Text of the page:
Many Americans are keenly aware of the prevalence of credit card debt in modern society. In fact, most families in Kentucky carry some form of credit card debt, sometimes into the tens of thousands of dollars. There are a variety of ways to tackle debt of this nature, including filing for Chapter 7 bankruptcy, but it is always worth looking into multiple options before deciding on a course of action that best suits the borrower.
For example, a balance transfer is an underused form of debt consolidation that only some 38 percent of responders to a survey have actually attempted. A balance transfer involves moving the balance on one or more high-interest cards to a card with a lower interest rate, or one which offers a zero % interest rate for a set period. The idea is to transfer the balances onto such a card and then pay down as much debt as possible while not paying interest.
In an ideal situation, monthly payments made on such a card will be high enough to eliminate the remaining balance before interest is reapplied. Even if they are not, the savings applied can make a big difference when interest is not being paid for a period of time. The most important part of a balance transfer plan is to avoid charging more onto the card from which the balance was transferred, or else even more debt can be accrued.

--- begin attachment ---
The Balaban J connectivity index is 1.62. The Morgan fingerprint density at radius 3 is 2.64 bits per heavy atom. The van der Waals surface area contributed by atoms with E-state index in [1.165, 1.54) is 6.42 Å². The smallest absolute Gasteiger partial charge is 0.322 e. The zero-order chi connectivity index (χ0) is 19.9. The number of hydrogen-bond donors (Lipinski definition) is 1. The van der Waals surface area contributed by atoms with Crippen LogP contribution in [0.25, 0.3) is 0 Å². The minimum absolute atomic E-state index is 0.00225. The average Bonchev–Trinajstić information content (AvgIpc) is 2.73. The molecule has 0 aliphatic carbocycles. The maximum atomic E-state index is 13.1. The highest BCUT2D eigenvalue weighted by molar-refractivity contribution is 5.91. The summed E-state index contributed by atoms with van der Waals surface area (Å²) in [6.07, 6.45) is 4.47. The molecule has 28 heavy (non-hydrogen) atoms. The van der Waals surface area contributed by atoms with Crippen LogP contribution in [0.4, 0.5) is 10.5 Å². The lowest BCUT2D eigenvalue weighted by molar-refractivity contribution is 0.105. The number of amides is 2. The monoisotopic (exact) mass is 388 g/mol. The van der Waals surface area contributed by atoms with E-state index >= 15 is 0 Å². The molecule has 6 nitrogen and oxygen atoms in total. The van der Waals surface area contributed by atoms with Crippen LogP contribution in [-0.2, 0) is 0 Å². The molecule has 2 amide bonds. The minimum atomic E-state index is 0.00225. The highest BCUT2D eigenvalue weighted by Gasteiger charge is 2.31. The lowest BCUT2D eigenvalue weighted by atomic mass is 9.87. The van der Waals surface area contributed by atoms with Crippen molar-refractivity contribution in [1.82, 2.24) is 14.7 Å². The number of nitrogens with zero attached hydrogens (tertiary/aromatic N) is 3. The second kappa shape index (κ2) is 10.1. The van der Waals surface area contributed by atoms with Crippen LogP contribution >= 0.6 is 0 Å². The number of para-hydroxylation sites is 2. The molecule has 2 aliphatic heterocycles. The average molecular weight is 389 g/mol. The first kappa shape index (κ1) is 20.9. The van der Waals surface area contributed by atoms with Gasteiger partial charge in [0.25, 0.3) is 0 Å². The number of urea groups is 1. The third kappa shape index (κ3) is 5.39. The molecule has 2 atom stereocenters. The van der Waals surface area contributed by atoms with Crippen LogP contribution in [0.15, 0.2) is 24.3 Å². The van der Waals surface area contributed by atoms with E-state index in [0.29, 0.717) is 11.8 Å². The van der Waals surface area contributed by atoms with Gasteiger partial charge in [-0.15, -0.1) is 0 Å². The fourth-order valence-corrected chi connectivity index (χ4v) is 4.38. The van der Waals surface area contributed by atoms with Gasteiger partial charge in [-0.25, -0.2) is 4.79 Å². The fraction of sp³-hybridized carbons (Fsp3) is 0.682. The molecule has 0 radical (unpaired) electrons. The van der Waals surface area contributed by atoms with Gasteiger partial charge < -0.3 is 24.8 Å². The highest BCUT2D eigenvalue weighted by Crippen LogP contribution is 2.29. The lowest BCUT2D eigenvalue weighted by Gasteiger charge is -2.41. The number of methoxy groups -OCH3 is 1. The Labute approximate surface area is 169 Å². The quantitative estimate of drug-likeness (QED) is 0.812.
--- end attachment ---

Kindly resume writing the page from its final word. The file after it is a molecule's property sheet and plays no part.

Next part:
Debt of any stripe can be a burden to a Kentucky family. This is why so many options exist to handle debt before it becomes unmanageable. In the case that it does reach this point, Chapter 7 bankruptcy is also a viable option. Filing for bankruptcy allows assets to be liquidated to pay down debt, and in some cases the court can even choose to forgive unsecured debts like credit cards.